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DRI DIETARY REFERENCE INTAKES: Applications in Dietary Assessment TABLE F-5 Adequate Intake (AI) for Biotin Life Stage Group AI (μg/d) Basis for AI 0–6 mo 5 Human milk content 7–12 mo 6 Extrapolation from AI for 0–6 moa 1–3 y 8 Extrapolation from AI for 0–6 mob 4–8 y 12 Extrapolation from AI for 0–6 mob 9–13 y 20 Extrapolation from AI for 0–6 mob 14–18 y 25 Extrapolation from AI for 0–6 mob Adults, all ages 30 Extrapolation from AI for 0–6 moc Pregnancy, all ages 30 Extrapolation from AI for 0–6 mo Lactation, all ages 35 Extrapolation from AI for 0–6 mo + amount of biotin secreted into milk a To extrapolate from the AI for infants ages 0–6 months to an AI for infants ages 7–12 months, the following formula is used: AI7–12 mo = AI0–6 mo (F), where F = (Weight7–12 mo/ Weight0–6 mo)0.75. b To extrapolate from the AI for infants ages 0-6 months to an AI for children and adolescents 1-18 years, the following formula is used: AIchild = AI0-6 mo (F), where F = (Weightchild/Weight0-6 mo)0.75. c To extrapolate from the AI for infants ages 0-6 months to an AI for adults, the following formula is used: AIadult = AI0-6 mo (F), where F = (Weightadult/Weight0-6 mo)0.75.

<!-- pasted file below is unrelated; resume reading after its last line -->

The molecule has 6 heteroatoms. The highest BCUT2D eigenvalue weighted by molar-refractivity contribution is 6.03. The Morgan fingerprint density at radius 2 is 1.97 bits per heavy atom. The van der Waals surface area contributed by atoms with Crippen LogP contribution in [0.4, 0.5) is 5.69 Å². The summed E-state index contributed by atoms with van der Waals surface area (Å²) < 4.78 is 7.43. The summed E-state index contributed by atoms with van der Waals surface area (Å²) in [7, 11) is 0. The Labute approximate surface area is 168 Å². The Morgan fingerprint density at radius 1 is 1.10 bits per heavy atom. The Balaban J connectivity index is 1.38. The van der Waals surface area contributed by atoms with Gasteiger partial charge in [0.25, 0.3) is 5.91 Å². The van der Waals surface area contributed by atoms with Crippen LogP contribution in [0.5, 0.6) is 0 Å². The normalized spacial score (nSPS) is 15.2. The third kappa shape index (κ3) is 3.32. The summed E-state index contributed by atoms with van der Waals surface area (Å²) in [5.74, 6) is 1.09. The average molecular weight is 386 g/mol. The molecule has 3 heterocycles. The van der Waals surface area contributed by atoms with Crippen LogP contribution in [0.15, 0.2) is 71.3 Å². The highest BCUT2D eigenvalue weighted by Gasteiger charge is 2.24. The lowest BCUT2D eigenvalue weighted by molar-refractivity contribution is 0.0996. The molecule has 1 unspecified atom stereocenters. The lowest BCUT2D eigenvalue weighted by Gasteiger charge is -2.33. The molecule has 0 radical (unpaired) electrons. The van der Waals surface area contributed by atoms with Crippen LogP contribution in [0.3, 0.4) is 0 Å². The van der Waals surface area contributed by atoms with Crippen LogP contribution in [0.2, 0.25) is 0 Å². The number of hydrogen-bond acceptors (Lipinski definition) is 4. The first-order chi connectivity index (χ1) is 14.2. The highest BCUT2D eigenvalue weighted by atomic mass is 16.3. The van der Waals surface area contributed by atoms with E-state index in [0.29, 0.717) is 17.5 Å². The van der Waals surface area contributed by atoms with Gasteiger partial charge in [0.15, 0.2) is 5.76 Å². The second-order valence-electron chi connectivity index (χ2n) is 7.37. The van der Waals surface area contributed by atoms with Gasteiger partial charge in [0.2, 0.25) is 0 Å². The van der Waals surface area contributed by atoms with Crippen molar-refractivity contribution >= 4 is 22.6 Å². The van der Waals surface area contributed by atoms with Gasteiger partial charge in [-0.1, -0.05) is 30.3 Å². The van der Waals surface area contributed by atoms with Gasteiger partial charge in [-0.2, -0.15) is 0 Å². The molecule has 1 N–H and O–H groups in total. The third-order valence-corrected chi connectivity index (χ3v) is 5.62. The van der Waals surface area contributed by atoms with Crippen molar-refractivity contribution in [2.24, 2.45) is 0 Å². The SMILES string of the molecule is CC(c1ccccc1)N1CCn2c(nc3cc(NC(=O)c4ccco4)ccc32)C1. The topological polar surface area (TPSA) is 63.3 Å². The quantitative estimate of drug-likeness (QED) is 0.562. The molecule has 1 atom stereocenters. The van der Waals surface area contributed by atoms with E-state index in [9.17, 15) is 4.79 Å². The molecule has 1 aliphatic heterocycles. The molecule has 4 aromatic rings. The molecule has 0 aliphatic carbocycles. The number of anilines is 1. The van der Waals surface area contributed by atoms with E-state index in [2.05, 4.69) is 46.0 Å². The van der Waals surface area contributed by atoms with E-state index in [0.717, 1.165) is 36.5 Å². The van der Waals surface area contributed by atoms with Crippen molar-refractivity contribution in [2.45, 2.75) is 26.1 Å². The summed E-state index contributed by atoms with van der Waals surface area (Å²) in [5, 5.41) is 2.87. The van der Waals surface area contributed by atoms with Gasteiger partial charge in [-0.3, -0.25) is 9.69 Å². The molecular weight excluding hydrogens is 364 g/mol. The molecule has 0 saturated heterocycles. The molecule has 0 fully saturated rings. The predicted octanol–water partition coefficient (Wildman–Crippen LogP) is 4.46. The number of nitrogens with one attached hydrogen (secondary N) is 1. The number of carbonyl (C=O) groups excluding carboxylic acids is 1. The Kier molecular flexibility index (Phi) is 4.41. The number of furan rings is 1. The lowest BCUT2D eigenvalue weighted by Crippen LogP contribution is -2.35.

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DRI DIETARY REFERENCE INTAKES: Applications in Dietary Assessment Study Population n= 35 mature milk samples from 38 healthy nursing mothers in Japan (Hirano et al.,1992) n=140 healthy, full-term infants in Finland; 4 mo lactation (Salmenpera et al., 1985)

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DRI DIETARY REFERENCE INTAKES: Applications in Dietary Assessment TABLE F-6 Adequate Intake (AI) for Choline Life Stage Group AI (mg/d) Basis for AI 0–6 mo 125 Human milk content 7–12 mo 150 Extrapolation from AI for 0–6 moa 1–3 y 200 Extrapolation from adult AI 4–8 y 250 Extrapolation from adult AI 9–13 y 375 Extrapolation from adult AI 14–18 y, males 550 Extrapolation from adult AI 14–18 y, females 400 Extrapolation from adult AI ≥19 y, males 550 Prevention of ALTb abnormalities ≥19 y, females 425 Prevention of ALT abnormalities Pregnancy, all ages 450 Prevention of ALT abnormalities + cost of pregnancy Lactation, all ages 550 Prevention of ALT abnormalities + amount of choline secreted into milk a To extrapolate from the AI for adults to an AI for children, the following formula is used AIchild = AIadult (F), where F = (Weightchild/Weightadult)0.75 (1 + growth factor). To extrapolate from the AI for infants ages 0–6 months to an AI for infants ages 7–12 months, the following formula is used: AI7–12 mo = AI0–6 mo (F), where F = (Weight7–12 mo/ Weight0–6 mo)0.75. b ALT = alanine aminotransferase.

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DRI DIETARY REFERENCE INTAKES: Applications in Dietary Assessment Study Population n=16 healthy male volunteers; aged 29 y (Zeisel et al., 1991)